Where to buy Traci Robison's books

Buy The Taking at:

Buy Tangled at:

Buy Gates the Hours Keep at:

November 21, 2014

SPARK inspires

dulce et decorum est
from SPARK collaboration with Caroline Davies

What is SPARK?
A participatory, inclusive creativity event….
that’s SPARK, and we want you to join us!

Open to writers, musicians, and visual artists of all kinds, SPARK takes place four times each year.

During each 10-day project round, participants create a new piece of work using someone else’s art, writing, or music as inspiration. All resulting work is then displayed online, alongside the piece that inspired it.
I've joined two rounds of SPARK--once, as a writer and the second time, as an artist. Next week I'm jumping in for a third round (again as an artist). Each time I've taken part, I experience the same excitement--hoping I can rise to the inspiration piece's challenge and knowing I have no other choice.

The day-to-day work of writing is, more often than not, a solitary act. Collaborating in SPARK, I become part of a creative conversation, inspired by another's ideas.

The effect of inspiration lasts long after the project is complete. And, each time I have come away with new knowledge. Last November's pairing with poet Caroline Davies introduced me to the poetry of Wilfred Owen and to Caroline's own vivid poems. I'm forever chipping away at my irrational fear of poetry (let's call it poemaphobia). Finding poets whose work I connect with helps me grow as a reader and a writer. I have SPARK to thank for that.

If you're a writer or artist, come join me in the next round. Registration is open until November 22. There's still time!

And, whether you choose to participate or not, pop on over and take a look at the creative collaborations from previous SPARK rounds.


November 15, 2014

Into the fray

It's snowing in Nebraska, but I'm off visiting Etruscan places--in my imagination, anyway. A perk of fiction writing: daydreaming is part of the job.

Right now I'm writing Tales of Malstria, Book 4. It's set in tumultuous 3rd and 4th century BCE, when many Etruscan cities were facing off against Rome's expanding power. Here's a sneak peak excerpt from the work in progress:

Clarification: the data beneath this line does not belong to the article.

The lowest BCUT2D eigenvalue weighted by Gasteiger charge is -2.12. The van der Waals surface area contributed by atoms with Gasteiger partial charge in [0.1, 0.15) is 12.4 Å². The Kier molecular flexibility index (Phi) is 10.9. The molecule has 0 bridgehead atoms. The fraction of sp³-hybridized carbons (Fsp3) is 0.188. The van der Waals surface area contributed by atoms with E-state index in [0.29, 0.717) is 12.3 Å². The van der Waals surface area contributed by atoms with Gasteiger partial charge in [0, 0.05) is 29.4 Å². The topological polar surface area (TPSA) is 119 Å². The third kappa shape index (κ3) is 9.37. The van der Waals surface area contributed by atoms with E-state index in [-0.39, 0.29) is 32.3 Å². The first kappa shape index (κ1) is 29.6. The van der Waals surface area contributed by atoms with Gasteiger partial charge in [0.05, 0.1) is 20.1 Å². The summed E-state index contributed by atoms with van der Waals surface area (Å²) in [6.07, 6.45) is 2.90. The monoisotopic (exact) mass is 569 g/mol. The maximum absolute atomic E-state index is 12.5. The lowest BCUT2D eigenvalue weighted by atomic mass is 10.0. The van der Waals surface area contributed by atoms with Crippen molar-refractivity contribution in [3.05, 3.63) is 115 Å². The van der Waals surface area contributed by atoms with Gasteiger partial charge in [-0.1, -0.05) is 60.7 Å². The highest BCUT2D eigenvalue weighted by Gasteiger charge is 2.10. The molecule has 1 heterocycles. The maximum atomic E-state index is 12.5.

My troops followed the river south and east along the base of the hills. Bog reeds, willows, and birch clogged the marshland on the riverbank, but farther out the valley opened in broken oak groves and pastureland. An hour's march in bough-strained moonlight brought us within sight of our enemy's camp. 
We formed up. The light infantry--men with swords and throwing spears--took the far right flank near the river and amongst the dense-growing trees. My own guard, Aplu's chosen, lined up four rows deep, and on our left the remaining hoplites filled the valley to the hill's base, forming a wall of spear-wielding men. Silent, we waited only moments before our archers rained fire on their tents. 
The enemy scrambled, men half-dressed grabbing swords and shields; trumpets blaring and signaling formations. A ragged band, they might have been twice our number but had less than half our skill. Men charged uphill in imperfect lines as their cavalry mounted.
"Forward!" I shouted, and our trumpeter blew the call.
We ran into Vetluna's half-formed lines, and as my spear hit the shield opposite me, I lost sight of the larger battle. Tents burned, making one dark silhouette of the phalanx facing us. Somewhere beyond them, horses screamed and men bellowed like beasts.

I'm using NaNoWriMo as encouragement to keep the rough draft rolling. So excited to see this story unfolding. (I always encounter surprises as I write. Comes from using a broad outline, I suppose.) Now back to work for me!

November 5, 2014

Tapestry tales

The Unicorn is Killed and Brought to the Castle (from the Unicorn Tapestries, Met Museum)

Tapestries tell stories. Beyond the primary image, small details add layers of meaning. Violets might symbolize saints. Wild strawberries indicate desire. A rabbit, fertility.

While writing The Taking, I was studying medieval iconography. I became so caught up in the symbols I was learning about that I created an entire series of tapestries for Amarys' walls--each one filled with plants, animals, and figures that revealed hidden aspects of the novel. In the course of edits, most of the tapestries were cut out, but symbols inspired by medieval art appear throughout the text.

To explore these inspiring images, take a look at The Lady and the Unicorn and The Unicorn Tapestries at the Metropolitan Museum of Art. The Met's site is one of my favorites. It includes clickable detail views, providing information on the symbolic meaning and practical function of each item.